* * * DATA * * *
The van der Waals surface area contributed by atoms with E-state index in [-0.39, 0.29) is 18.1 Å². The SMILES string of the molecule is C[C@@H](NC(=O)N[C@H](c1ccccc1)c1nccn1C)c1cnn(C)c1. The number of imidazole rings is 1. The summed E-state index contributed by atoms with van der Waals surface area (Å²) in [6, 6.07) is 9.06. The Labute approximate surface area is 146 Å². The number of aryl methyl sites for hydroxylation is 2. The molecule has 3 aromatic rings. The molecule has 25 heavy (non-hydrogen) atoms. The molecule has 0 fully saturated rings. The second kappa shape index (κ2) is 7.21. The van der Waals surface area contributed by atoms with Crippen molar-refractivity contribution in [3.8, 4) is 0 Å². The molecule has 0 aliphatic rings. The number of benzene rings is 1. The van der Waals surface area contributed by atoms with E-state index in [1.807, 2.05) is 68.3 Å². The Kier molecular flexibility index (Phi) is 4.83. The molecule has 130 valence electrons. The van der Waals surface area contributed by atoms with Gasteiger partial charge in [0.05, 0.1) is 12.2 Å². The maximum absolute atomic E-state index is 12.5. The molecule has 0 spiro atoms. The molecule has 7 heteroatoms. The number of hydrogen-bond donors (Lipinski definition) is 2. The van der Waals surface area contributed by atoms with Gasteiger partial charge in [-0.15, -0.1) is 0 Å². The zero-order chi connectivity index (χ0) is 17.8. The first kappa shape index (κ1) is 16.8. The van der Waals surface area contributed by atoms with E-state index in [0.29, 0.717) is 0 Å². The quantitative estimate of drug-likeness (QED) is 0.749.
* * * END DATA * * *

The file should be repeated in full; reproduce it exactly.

The van der Waals surface area contributed by atoms with E-state index in [-0.39, 0.29) is 18.1 Å². The SMILES string of the molecule is C[C@@H](NC(=O)N[C@H](c1ccccc1)c1nccn1C)c1cnn(C)c1. The number of imidazole rings is 1. The summed E-state index contributed by atoms with van der Waals surface area (Å²) in [6, 6.07) is 9.06. The Labute approximate surface area is 146 Å². The number of aryl methyl sites for hydroxylation is 2. The molecule has 3 aromatic rings. The molecule has 25 heavy (non-hydrogen) atoms. The molecule has 0 fully saturated rings. The second kappa shape index (κ2) is 7.21. The van der Waals surface area contributed by atoms with Crippen molar-refractivity contribution in [3.8, 4) is 0 Å². The molecule has 0 aliphatic rings. The number of benzene rings is 1. The van der Waals surface area contributed by atoms with E-state index in [1.807, 2.05) is 68.3 Å². The Kier molecular flexibility index (Phi) is 4.83. The molecule has 130 valence electrons. The van der Waals surface area contributed by atoms with Gasteiger partial charge in [0.05, 0.1) is 12.2 Å². The maximum absolute atomic E-state index is 12.5. The molecule has 0 spiro atoms. The molecule has 7 heteroatoms. The number of hydrogen-bond donors (Lipinski definition) is 2. The van der Waals surface area contributed by atoms with Gasteiger partial charge in [-0.15, -0.1) is 0 Å². The zero-order chi connectivity index (χ0) is 17.8. The first kappa shape index (κ1) is 16.8. The van der Waals surface area contributed by atoms with E-state index in [0.29, 0.717) is 0 Å². The quantitative estimate of drug-likeness (QED) is 0.749.